***
3. Mr. Putin says: The opposition failed to implement the February 21 agreement with former Ukrainian President Viktor Yanukovych.

The Facts: The February 21 agreement laid out a plan in which the Rada, or Parliament, would pass a bill to return Ukraine to its 2004 Constitution, thus returning the country to a constitutional system centered around its parliament. Under the terms of the agreement, Yanukovych was to sign the enacting legislation within 24 hours and bring the crisis to a peaceful conclusion. Yanukovych refused to keep his end of the bargain. Instead, he packed up his home and fled, leaving behind evidence of wide-scale corruption.
***
6. Mr. Putin says: Ethnic Russians are under threat.

The Facts: Outside of Russian press and Russian state television, there are no credible reports of any ethnic Russians being under threat. The new Ukrainian government placed a priority on peace and reconciliation from the outset. President Oleksandr Turchynov refused to sign legislation limiting the use of the Russian language at regional level. Ethnic Russians and Russian speakers have filed petitions attesting that their communities have not experienced threats. Furthermore, since the new government was established, calm has returned to Kyiv. There has been no surge in crime, no looting, and no retribution against political opponents.
***
8. Mr. Putin says: There have been mass attacks on churches and synagogues in southern and eastern Ukraine.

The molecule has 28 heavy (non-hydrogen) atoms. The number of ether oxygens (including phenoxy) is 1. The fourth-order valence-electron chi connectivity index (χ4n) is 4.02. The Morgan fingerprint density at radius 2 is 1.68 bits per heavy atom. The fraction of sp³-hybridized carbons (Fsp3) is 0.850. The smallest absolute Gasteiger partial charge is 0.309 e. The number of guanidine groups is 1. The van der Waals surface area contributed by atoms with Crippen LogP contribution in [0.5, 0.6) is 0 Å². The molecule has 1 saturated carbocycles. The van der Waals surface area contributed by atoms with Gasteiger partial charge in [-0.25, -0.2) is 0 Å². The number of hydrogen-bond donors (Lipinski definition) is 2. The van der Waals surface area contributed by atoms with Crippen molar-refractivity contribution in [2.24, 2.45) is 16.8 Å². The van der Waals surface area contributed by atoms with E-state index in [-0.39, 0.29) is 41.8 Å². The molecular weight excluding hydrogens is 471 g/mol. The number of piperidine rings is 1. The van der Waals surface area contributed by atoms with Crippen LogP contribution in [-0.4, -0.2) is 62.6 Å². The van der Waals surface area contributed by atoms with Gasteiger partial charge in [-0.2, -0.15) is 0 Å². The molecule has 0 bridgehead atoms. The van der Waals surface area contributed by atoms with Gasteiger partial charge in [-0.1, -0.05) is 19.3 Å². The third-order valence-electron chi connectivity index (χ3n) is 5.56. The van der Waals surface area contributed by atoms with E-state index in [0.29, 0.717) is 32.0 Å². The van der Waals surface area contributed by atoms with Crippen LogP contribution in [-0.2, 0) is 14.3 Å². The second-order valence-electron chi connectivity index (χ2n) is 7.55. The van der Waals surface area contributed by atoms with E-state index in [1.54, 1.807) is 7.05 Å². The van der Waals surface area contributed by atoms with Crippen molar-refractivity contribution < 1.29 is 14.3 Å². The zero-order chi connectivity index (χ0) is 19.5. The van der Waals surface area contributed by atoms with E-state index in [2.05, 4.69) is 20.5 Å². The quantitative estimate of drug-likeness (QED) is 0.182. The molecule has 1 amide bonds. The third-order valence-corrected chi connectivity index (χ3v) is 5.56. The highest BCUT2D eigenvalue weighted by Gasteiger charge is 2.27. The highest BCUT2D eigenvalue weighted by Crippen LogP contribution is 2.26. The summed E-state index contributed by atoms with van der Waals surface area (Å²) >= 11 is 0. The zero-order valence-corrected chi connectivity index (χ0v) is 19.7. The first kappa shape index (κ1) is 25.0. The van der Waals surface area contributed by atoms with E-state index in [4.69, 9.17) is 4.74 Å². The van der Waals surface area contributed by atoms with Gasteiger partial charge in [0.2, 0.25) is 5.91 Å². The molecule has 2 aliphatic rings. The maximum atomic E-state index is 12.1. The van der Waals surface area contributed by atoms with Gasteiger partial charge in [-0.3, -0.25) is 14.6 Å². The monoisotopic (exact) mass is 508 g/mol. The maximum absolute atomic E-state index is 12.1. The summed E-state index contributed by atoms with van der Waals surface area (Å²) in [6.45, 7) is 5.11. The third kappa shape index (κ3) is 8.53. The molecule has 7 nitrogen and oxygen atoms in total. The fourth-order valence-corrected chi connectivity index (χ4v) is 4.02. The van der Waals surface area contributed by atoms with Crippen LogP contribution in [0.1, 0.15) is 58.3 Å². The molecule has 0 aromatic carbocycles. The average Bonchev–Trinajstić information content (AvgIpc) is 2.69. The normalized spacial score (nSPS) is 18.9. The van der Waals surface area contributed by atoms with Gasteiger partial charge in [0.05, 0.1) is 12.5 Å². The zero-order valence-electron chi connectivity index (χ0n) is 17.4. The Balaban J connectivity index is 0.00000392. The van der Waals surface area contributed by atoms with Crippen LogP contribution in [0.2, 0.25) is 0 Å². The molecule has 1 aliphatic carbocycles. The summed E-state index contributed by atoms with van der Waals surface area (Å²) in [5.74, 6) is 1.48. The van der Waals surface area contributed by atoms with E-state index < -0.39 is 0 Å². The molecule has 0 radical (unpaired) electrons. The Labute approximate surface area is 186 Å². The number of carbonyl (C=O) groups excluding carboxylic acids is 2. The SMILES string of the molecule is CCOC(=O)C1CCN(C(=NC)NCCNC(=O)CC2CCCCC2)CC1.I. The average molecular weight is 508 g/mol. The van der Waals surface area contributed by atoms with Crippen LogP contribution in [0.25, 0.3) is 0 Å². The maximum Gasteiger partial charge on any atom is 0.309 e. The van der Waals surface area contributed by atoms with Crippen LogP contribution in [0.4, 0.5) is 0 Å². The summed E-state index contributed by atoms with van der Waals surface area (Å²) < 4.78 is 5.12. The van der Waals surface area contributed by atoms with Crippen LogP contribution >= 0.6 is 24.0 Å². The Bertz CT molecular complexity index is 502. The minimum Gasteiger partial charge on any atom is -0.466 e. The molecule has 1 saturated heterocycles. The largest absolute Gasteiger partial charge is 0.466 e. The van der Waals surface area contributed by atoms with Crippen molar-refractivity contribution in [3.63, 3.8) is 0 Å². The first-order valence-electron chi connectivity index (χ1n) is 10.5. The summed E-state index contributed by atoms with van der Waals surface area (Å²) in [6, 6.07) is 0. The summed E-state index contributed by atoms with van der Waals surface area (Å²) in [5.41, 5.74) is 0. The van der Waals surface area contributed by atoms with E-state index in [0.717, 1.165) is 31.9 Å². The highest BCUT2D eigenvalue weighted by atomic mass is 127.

The Facts: Religious leaders in the country and international religious freedom advocates active in Ukraine have said there have been no incidents of attacks on churches. All of Ukraine’s church leaders, including representatives of the Ukrainian Orthodox Church-Moscow Patriarchate, have expressed support for the new political leadership, calling for national unity and a period of healing. Jewish groups in southern and eastern Ukraine report that they have not seen an increase in anti-Semitic incidents.

Read the full list here.


Oleg Koens faces off against unidentified "self-defense volunteers" at an army base in the Crimea.
Oleg Koens faces off against unidentified “self-defense volunteers” at an army base in the Crimea.

2151 GMT: Olaf Koens, a Dutch journalist who has been covering the Russian invasion of Ukraine, managed to have his cameraman film an encounter with some Russian “self-defense” volunteers blocking him from interviewing a soldier on an army base in the Crimea. Afterward he uploaded a video to his Facebook page. Here’s our translation of an an excerpt of the dialogue starting at 1:15, after Koens attempts to interview the soldier, is pushed away, and is told not to “start a provocation.”

Man: You are violating public order.
Koens: What public order?! What, I can’t be here? I’m not creating any provocation. What’s all this?
Man: I beg you, please.
Koens: What’s all this? Why aren’t you letting me through here. I want to talk to him.
Man: I’m telling you once again…
Koens: This is my job, to talk to him.
Man: And my job is different, so there won’t be any provocations.